Jacob Cohen (statistician)

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This article is about the statistician. For other people with this name, see Jacob Cohen (disambiguation).

Jacob Cohen (1923 – January 20, 1998) was a United States statistician and psychologist best known for his work on statistical power and effect size, which helped to lay foundations for current statistical meta-analysis[1][2] and the methods of estimation statistics. He gave his name to such measures as Cohen's kappa, Cohen's d, and Cohen's h.

Power analysis and significance testing[edit]

In addition to being an advocate of power analysis and effect size, Cohen was a critic of the standard significance testing procedure used in statistics, which he termed NHST - null hypothesis significance testing. In one example, he showed that NHST would lead us to conclude that, if all we knew about a person was that he or she was a member of congress, we would reject the null hypothesis that he or she was an American. [3]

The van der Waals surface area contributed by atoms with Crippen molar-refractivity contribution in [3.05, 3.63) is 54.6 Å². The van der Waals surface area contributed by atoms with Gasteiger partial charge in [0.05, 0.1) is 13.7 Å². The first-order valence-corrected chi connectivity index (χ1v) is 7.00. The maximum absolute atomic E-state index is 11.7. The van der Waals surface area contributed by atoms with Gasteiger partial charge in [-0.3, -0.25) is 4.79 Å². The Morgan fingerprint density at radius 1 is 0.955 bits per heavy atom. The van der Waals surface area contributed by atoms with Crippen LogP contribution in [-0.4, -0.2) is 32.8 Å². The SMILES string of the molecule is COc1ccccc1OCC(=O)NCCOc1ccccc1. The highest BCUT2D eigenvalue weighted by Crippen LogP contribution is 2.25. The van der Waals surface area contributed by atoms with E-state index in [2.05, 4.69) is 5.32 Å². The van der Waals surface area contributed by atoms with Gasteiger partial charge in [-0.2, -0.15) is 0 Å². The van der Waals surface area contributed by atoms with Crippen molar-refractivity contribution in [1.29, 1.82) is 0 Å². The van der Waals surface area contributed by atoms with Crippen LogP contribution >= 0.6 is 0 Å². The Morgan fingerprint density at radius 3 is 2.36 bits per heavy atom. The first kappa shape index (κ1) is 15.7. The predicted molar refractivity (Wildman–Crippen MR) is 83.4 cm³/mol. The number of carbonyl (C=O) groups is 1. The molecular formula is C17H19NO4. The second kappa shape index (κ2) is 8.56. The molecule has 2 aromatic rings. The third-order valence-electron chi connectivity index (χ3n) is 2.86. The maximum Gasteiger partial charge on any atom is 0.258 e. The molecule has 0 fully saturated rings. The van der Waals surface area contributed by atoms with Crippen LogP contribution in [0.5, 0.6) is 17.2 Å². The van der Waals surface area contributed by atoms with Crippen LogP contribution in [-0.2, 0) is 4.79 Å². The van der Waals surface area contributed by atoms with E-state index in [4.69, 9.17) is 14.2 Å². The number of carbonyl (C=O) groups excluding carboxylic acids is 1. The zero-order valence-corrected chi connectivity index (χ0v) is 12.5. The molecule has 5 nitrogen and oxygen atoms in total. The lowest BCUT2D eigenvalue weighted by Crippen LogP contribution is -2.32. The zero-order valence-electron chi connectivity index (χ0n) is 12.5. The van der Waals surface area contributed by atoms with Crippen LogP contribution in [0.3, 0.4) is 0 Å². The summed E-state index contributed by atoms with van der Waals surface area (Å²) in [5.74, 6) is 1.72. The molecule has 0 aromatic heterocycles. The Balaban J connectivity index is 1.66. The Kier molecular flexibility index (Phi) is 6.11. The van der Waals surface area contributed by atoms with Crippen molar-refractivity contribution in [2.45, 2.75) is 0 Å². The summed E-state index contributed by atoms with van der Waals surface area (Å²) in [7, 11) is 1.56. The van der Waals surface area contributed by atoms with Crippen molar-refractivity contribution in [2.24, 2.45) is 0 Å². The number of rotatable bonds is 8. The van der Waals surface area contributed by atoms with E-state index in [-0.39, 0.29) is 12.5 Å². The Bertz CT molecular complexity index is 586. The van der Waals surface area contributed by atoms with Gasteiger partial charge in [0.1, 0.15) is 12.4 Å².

He received his PhD in clinical psychology at New York University in 1950. Between 1959 and retirement in 1993 he worked in the psychology department at New York University, latterly as the head of the quantitative psychology group.[4]

He was awarded the Distinguished Lifetime Achievement Award by the American Psychological Association in 1997 and was a fellow of the American Association for the Advancement of Science, the American Psychological Association and the American Statistical Association. [5]

Selected works[edit]

Below are listed some of Cohen's works. Where multiple authors are present, full names are used to facilitate reader searches for other works by those authors.


External links[edit]